Join Ben Long for an in-depth discussion in this video Understand post-processing means, part of Introduction to Photography: Lightroom and Photoshop.
- These days, people seem to use the word Photoshop as a verb as often as they use it as the name of a piece of image editing software that's been around for more than 25 years. When people talk about photoshopping an image, they usually mean altering it somehow, painting in details, taking something out, or performing the type of manipulation effects that are used in fashion magazines. All of these tasks can be accomplished with digital post-production tools like Lightroom and Photoshop as well as many other tools, but post-production encompasses many more tasks besides retouching and special effects.
A full post-production workflow has many necessary steps, and they need to be followed in a particular order, both to create an efficient process and to ensure that you preserve the best image quality. Here's what you'll do in a typical post-production workflow. Step one, import images from your camera. As you shoot, your camera writes images to its storage card. But before you can do anything with those images, you have to move them to your computer. That may sound like an obvious thing to say, but this step involves some fairly critical decision making because before you can import, you have to know where you want to put the images.
And that means you have to have some kind of organizational scheme in mind for your images. Step two, make your selects. Hopefully by now, you already understand that getting a good photograph is a game of numbers. It's a skilled game. You can't just shoot randomly. But you have to shoot a lot as you refine, discover, and work your way to the keeper images. In the old days, editing your images meant sorting through them to edit out the ones you didn't like. That's what we do in this step, find the images that are the keepers which we will then pass on to the rest of our workflow.
We typically do this by giving them ratings. Step three, keyword your images. Keywords are simply words or tags that you add to your images. As your image library grows, keywords can be a critical component to staying organized. You can actually keyword during any part of your workflow, but I like to get it out of the way early because if I don't, I tend not to do it. I kind of use the rest of the workflow as a reward for doing keywording. Step four, adjust and correct your images. This is the stage that people typically consider photoshopping.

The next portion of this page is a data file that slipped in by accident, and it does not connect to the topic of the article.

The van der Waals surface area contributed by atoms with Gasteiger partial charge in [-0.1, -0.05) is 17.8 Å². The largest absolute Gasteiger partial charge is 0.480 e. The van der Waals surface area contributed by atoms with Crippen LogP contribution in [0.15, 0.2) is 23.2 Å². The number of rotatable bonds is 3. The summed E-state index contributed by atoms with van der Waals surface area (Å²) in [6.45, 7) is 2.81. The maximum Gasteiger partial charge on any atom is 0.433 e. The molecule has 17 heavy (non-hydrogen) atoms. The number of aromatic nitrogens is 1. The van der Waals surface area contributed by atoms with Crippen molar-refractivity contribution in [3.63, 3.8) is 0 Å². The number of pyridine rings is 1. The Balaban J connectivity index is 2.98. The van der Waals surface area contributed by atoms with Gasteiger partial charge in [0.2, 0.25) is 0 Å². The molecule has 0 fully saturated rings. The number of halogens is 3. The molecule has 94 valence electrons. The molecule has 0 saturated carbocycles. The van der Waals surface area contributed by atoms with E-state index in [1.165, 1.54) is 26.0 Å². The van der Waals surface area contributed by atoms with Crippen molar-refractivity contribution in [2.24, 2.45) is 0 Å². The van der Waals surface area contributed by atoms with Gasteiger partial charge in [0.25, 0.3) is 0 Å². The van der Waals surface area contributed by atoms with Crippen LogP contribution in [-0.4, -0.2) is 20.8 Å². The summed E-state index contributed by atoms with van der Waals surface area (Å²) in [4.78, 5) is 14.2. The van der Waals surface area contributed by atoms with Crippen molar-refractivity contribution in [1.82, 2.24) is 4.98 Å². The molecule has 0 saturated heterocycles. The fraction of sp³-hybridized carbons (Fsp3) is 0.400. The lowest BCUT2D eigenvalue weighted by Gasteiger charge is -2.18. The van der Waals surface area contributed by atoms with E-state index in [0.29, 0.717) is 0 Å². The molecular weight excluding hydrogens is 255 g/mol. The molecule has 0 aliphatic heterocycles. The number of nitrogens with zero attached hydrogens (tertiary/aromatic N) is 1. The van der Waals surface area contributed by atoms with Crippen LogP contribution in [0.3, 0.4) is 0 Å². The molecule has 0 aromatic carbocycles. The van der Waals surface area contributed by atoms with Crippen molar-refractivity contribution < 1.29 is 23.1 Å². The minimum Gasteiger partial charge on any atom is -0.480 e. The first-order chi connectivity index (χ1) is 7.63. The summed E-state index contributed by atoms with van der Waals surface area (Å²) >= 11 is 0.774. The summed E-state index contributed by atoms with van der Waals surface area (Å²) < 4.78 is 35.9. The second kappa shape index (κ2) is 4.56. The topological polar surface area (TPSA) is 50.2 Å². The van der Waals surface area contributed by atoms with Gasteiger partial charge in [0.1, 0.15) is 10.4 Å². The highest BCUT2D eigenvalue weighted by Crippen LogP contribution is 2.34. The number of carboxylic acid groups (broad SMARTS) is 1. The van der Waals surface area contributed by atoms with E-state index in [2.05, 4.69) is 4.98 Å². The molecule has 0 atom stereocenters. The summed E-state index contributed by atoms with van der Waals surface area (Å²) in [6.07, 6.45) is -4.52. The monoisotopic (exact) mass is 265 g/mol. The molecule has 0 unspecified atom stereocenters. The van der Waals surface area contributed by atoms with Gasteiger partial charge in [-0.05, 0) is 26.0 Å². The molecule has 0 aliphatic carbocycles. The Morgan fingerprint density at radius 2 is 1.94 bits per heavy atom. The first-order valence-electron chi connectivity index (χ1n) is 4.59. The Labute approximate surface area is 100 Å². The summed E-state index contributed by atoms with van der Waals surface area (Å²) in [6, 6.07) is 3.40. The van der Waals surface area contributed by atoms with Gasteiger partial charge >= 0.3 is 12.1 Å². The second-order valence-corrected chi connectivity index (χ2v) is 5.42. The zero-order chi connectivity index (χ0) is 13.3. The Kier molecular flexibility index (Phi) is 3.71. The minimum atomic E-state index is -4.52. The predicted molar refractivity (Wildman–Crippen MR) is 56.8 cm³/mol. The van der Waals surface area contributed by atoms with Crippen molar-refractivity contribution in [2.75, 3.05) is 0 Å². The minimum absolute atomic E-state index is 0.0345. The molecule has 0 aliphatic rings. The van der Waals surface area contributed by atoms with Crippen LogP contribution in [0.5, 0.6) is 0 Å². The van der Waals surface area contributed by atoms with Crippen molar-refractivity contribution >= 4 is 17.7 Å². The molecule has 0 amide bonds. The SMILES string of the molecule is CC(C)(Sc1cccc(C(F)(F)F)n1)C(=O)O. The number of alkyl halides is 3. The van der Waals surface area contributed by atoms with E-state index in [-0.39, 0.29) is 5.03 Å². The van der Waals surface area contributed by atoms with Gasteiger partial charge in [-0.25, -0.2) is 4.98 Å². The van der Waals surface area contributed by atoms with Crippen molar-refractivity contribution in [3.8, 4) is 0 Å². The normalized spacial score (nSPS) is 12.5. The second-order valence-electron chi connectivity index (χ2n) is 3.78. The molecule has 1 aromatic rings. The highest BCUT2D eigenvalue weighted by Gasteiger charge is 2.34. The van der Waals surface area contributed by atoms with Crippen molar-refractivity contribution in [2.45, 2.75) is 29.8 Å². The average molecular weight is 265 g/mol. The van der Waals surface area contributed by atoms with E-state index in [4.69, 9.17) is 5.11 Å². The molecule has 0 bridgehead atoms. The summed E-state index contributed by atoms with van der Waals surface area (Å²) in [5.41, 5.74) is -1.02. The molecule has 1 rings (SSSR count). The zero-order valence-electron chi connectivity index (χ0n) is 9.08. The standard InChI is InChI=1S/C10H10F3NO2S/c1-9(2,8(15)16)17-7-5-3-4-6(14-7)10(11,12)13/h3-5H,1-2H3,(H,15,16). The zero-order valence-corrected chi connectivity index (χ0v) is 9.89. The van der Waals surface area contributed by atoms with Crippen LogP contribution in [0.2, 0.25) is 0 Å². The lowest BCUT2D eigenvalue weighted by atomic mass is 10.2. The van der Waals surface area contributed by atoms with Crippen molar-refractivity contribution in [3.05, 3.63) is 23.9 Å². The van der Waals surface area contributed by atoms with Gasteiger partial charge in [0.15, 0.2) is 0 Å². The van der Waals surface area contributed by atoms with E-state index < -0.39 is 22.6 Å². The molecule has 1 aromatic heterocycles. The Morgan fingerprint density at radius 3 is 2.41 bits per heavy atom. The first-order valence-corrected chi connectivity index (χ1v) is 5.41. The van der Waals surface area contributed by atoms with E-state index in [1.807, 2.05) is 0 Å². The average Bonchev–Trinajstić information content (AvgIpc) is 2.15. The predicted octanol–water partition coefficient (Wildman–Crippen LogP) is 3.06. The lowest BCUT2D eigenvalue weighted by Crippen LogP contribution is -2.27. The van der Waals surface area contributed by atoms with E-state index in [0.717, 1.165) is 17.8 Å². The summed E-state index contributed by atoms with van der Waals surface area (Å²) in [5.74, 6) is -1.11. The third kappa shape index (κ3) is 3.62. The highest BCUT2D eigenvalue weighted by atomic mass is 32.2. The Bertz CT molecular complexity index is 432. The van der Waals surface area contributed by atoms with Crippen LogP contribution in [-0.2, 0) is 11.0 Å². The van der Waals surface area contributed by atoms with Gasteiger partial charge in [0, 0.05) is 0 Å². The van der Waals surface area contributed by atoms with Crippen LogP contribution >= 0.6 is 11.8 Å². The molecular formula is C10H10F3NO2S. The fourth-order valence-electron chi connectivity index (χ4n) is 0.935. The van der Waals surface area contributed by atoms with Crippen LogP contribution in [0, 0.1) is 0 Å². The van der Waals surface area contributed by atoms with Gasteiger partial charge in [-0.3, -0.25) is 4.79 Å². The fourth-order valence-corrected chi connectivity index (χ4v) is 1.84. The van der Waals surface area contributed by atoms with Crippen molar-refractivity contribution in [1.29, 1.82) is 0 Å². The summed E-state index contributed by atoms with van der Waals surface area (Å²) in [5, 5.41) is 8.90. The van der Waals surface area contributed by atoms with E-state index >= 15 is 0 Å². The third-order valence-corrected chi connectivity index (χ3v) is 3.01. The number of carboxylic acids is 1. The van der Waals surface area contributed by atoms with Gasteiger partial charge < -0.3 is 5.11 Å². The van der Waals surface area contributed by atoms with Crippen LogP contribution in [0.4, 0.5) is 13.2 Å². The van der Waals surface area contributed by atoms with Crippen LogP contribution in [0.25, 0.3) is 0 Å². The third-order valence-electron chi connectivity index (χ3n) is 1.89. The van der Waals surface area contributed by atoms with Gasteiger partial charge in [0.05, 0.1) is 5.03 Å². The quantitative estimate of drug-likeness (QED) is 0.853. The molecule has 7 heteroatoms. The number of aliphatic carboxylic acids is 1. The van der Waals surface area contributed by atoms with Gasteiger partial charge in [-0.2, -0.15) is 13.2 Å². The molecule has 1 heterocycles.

Some of what you'll do here is basic contrast and color correction, but this step also encompasses all the stuff that people consider photoshopping. This step actually has a workflow of its own because to get the best results and preserve image quality, it's important to do your adjusting and correcting steps in a particular order. We'll get to those later. Step five, save your image. Now technically, you could consider this part of the last step, but saving can be complicated. There are different formats to consider. Saving works differently in different applications.
In some, you actually don't have to save at all. And I'm considering the concept of creating multiple versions of an image as being part of the saving discussion, so I've pulled saving out into its own step here. Step six, output your image. This could be as a print or to a webpage or as a file that you give to someone else, or it could even be all of the above. Step seven, backup. The drive your images are saved on is going to fail at some point. That is not conjecture. It is a fact.
It is only a matter of time before it fails, and it's very difficult to predict the timeframe we're talking about. But there is absolutely no need to try to predict that or worry about it because if you backup your images, it just doesn't matter if your drive fails. And finally, step eight, take the rest of the day off. Post-production can be time-consuming. I am still sometimes surprised at how long it takes me to process all of the images from a shoot. Sometimes it takes days. And I know what I'm doing, and I have speedy gear. It's simply a lot of work. That means it's especially important to have a good process.
Understanding workflow, learning it, following it, refining it for your particular needs. This will keep you from venturing down dead ends, from wasting time unnecessarily, from getting frustrated. That's why we created this course.
Where to begin learning tools like these? Right here. In this course, photographer, author, and educator Ben Long introduces the concepts and creative options behind photographic post-processing. From fixing problems to retouching, Ben shows how to do it, without overdoing it, with Lightroom, Photoshop, and the Adobe mobile apps.
- Importing and organizing images in Lightroom
- Rating images in Lightroom
- Adjusting images in Lightroom
- Retouching in Photoshop
- Making pixel-level edits in Photoshop
- Syncing and editing images in Lightroom mobile